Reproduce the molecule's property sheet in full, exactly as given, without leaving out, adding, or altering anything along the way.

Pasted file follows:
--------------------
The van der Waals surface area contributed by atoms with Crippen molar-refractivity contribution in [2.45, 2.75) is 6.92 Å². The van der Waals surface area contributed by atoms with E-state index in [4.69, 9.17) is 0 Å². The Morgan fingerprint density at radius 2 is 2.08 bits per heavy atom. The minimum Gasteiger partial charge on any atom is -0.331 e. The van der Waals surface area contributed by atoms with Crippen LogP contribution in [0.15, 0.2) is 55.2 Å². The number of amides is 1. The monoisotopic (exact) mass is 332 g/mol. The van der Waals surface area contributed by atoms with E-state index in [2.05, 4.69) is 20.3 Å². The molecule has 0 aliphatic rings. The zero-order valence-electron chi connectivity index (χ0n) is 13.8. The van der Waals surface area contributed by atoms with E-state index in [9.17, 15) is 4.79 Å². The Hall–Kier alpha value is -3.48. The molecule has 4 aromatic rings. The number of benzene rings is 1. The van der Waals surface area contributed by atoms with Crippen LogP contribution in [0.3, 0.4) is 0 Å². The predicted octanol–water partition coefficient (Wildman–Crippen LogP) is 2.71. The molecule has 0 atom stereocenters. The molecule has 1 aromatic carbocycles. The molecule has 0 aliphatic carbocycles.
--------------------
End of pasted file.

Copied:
The van der Waals surface area contributed by atoms with Crippen molar-refractivity contribution in [2.45, 2.75) is 6.92 Å². The van der Waals surface area contributed by atoms with E-state index in [4.69, 9.17) is 0 Å². The Morgan fingerprint density at radius 2 is 2.08 bits per heavy atom. The minimum Gasteiger partial charge on any atom is -0.331 e. The van der Waals surface area contributed by atoms with Crippen LogP contribution in [0.15, 0.2) is 55.2 Å². The number of amides is 1. The monoisotopic (exact) mass is 332 g/mol. The van der Waals surface area contributed by atoms with E-state index in [2.05, 4.69) is 20.3 Å². The molecule has 0 aliphatic rings. The zero-order valence-electron chi connectivity index (χ0n) is 13.8. The van der Waals surface area contributed by atoms with E-state index in [9.17, 15) is 4.79 Å². The Hall–Kier alpha value is -3.48. The molecule has 4 aromatic rings. The number of benzene rings is 1. The van der Waals surface area contributed by atoms with Crippen LogP contribution in [0.3, 0.4) is 0 Å². The predicted octanol–water partition coefficient (Wildman–Crippen LogP) is 2.71. The molecule has 0 atom stereocenters. The molecule has 1 aromatic carbocycles. The molecule has 0 aliphatic carbocycles.